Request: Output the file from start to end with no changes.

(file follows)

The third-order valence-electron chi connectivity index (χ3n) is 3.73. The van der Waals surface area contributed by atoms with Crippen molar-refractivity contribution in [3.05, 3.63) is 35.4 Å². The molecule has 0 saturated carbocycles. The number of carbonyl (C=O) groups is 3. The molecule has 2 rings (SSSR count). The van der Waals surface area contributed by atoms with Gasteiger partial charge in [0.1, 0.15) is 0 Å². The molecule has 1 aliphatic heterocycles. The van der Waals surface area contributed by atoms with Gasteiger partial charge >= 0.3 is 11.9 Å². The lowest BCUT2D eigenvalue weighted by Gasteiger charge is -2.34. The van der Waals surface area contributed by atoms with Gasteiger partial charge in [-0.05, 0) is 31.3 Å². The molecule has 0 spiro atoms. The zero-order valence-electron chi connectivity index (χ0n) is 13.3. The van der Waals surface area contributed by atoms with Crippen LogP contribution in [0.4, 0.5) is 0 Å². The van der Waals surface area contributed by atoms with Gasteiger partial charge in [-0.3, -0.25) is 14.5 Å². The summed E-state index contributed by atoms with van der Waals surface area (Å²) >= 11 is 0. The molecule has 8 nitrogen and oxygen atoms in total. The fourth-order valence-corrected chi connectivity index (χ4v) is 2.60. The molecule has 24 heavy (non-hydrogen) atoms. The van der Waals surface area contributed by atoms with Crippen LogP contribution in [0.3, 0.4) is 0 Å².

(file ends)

The third-order valence-electron chi connectivity index (χ3n) is 3.73. The van der Waals surface area contributed by atoms with Crippen molar-refractivity contribution in [3.05, 3.63) is 35.4 Å². The molecule has 0 saturated carbocycles. The number of carbonyl (C=O) groups is 3. The molecule has 2 rings (SSSR count). The van der Waals surface area contributed by atoms with Gasteiger partial charge in [0.1, 0.15) is 0 Å². The molecule has 1 aliphatic heterocycles. The van der Waals surface area contributed by atoms with Gasteiger partial charge >= 0.3 is 11.9 Å². The lowest BCUT2D eigenvalue weighted by Gasteiger charge is -2.34. The van der Waals surface area contributed by atoms with Gasteiger partial charge in [-0.05, 0) is 31.3 Å². The molecule has 0 spiro atoms. The zero-order valence-electron chi connectivity index (χ0n) is 13.3. The van der Waals surface area contributed by atoms with Crippen LogP contribution in [0.4, 0.5) is 0 Å². The van der Waals surface area contributed by atoms with Gasteiger partial charge in [-0.3, -0.25) is 14.5 Å². The summed E-state index contributed by atoms with van der Waals surface area (Å²) >= 11 is 0. The molecule has 8 nitrogen and oxygen atoms in total. The fourth-order valence-corrected chi connectivity index (χ4v) is 2.60. The molecule has 24 heavy (non-hydrogen) atoms. The van der Waals surface area contributed by atoms with Crippen LogP contribution in [0.3, 0.4) is 0 Å².